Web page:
Icon copyright by Holy Transfiguration Monastary (Brookline, Massachusetts)Saint Athanasius, pillar of Orthodoxy and Father of the Church, was born in Alexandria in 275, to pious Christian parents. Even as a child, his piety and devotion to the Faith were so notable that Alexander, the Patriarch of the city, took Athanasius under his protection. As s student, he acquired a thorough education, but was more interested in things of God than in secular learning, and withdrew for a time into the desert to sit at the feet of Saint Anthony, whose disciple he became and whose biography he later wrote. On returning to Alexandria, he was ordained to the diaconate and began his public labours for the Church. He wrote his treatise On the Incarnation, when he was only twenty. (It contains a phrase, still often quoted today, that express in a few words some of the depths of the Mystery of the Incarnation: God became man that man might become god.)
Just at this time Arius, a priest in Alexandria, was promoting his enticing view that the Son and Word of God is not of one essence with the Father, but a divine creation of the Father. This view, which (as Athanasius realized) strikes at the very possibility of mankind’s salvation, gained wide acceptance and seemed for a time to threaten the Christian Faith itself. In 325, the Emperor Constantine the Great convoked a Council of the Church at Nicaea to settle the turmoil that had the Arian teaching had spread through the Church. Athanasius attended the Council, and defended the Orthodox view so powerfully that he won the admiration of the Orthodox and the undying enmity of the Arians. From that time forth his life was founded on the defense of the true consubstantiality (homoousia) of the Son with the Father.
In 326, not long before his death, Patriarch Alexander appointed Athanasius to be his successor, and Athanasius was duly elevated to the patriarchal throne. He was active in his pastoral role, traveling throughout Egypt, visiting churches and monasteries, and working tirelessly not only to put down the Arian heresy, but to resolve various schisms and moral declines that affected his territory.
Though the Arian heresy had apparently been condemned once and for all at Nicea, Arius had many powerful allies throughout the Empire, even in the Imperial court, and Athanasius was soon subjected to many kinds of persecution, some local, some coming from the Imperial throne itself. Though he was Patriarch of Alexandria for more than forty years, a large amount of that time was spent in hiding from powerful enemies who threatened him with imprisonment or death. Twice he fled to Rome for protection by the Pope, who in the early centuries of the Church was a consistent champion of Orthodoxy against its various enemies. From his various hiding places, Athanasius issued tracts, treatises and epistles which helped to rally the faithful throughout Christendom to the Orthodox cause.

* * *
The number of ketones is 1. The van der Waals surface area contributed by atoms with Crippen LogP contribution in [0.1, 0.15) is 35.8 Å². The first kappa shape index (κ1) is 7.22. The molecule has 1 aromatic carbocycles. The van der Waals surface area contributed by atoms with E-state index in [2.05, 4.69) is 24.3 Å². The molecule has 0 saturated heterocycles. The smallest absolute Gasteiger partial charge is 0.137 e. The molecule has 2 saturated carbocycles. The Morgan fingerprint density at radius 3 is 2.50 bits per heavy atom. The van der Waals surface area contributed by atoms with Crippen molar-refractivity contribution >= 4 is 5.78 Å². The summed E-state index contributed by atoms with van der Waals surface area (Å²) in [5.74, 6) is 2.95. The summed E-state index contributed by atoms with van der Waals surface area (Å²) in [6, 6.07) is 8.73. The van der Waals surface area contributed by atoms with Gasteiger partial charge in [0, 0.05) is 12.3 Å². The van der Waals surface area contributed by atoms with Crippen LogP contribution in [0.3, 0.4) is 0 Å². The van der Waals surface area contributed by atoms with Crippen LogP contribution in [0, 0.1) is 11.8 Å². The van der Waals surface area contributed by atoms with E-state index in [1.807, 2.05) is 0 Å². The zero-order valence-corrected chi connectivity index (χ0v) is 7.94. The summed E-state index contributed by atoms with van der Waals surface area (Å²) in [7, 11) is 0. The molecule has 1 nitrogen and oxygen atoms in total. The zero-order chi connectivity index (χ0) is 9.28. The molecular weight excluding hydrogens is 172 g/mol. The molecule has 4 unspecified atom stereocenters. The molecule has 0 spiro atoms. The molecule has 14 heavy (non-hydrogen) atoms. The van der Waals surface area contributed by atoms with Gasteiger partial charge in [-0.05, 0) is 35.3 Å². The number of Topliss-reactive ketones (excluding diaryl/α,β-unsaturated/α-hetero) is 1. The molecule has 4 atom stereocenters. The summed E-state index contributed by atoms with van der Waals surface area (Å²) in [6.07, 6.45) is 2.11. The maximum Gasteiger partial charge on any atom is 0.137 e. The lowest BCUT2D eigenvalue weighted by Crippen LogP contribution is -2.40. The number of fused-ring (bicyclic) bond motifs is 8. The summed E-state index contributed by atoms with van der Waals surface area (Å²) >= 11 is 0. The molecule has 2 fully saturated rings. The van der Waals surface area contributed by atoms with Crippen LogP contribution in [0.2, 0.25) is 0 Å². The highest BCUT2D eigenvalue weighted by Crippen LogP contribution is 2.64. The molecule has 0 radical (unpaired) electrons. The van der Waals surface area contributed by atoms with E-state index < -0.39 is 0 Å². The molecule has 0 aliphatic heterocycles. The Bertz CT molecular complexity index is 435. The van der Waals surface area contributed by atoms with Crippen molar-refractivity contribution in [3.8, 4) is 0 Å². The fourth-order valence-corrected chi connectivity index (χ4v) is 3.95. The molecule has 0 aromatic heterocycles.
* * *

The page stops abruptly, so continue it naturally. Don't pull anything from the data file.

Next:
In 366, the Emperor Valens, fearing a revolt of the Egyptians on behalf of their beloved Archbishop, officially restored Athanasius to favour, and he was able to spend the last seven years of his life in peace. Of his forty-seven years as Patriarch, about seventeen were spent in hiding or exile. He reposed in peace in 373, having given his entire adult life, at great suffering, to the defense of the Faith of Christ.
A Worthy Champion of Our Orthodox Faith
"Shining forth with works of Orthodoxy, you quenched every false belief and teaching"
Saint Athanasius the Great was born in Alexandria, Egypt, around 295. His childhood was spent during the years that Christians were persecuted for their faith. He lived among people who suffered, and he was taught by teachers who suffered for Christ. But by 313, peace came to Christians, for Constantine the Great granted religious freedom after his famed vision of the Cross.
Now however, a different enemy arose - one from within the Church. The heresy of Arius infected the Church and caused great troubles. It was young Athanasius, now an archdeacon and secretary to the aged Patriarch of Alexandria, who arose to defend the faith. He relentlessly challenged Arians on the real issue: “Either admit that the Son is of the same substance with the Father, or say openly that He is a creature, in which case He cannot be worshipped …”
The controversy resulted in the the Emperor calling the Great Council, held in 318 at Nicea. It was Athanasius who led the struggle against the heresy. The Patriarch died shortly after the council, and Athanasius was elected to succeed him. He had a stormy career as Archbishop. The Arian troubles did not fade away but persisted for years. Five times Athanasius was banished; five times he returned in triumph, to the joy of the people.
Athanasius was archbishop for some 46 years, and he was 77 years old when death came in 373. This warrior for Christ finally received his crown of glory.
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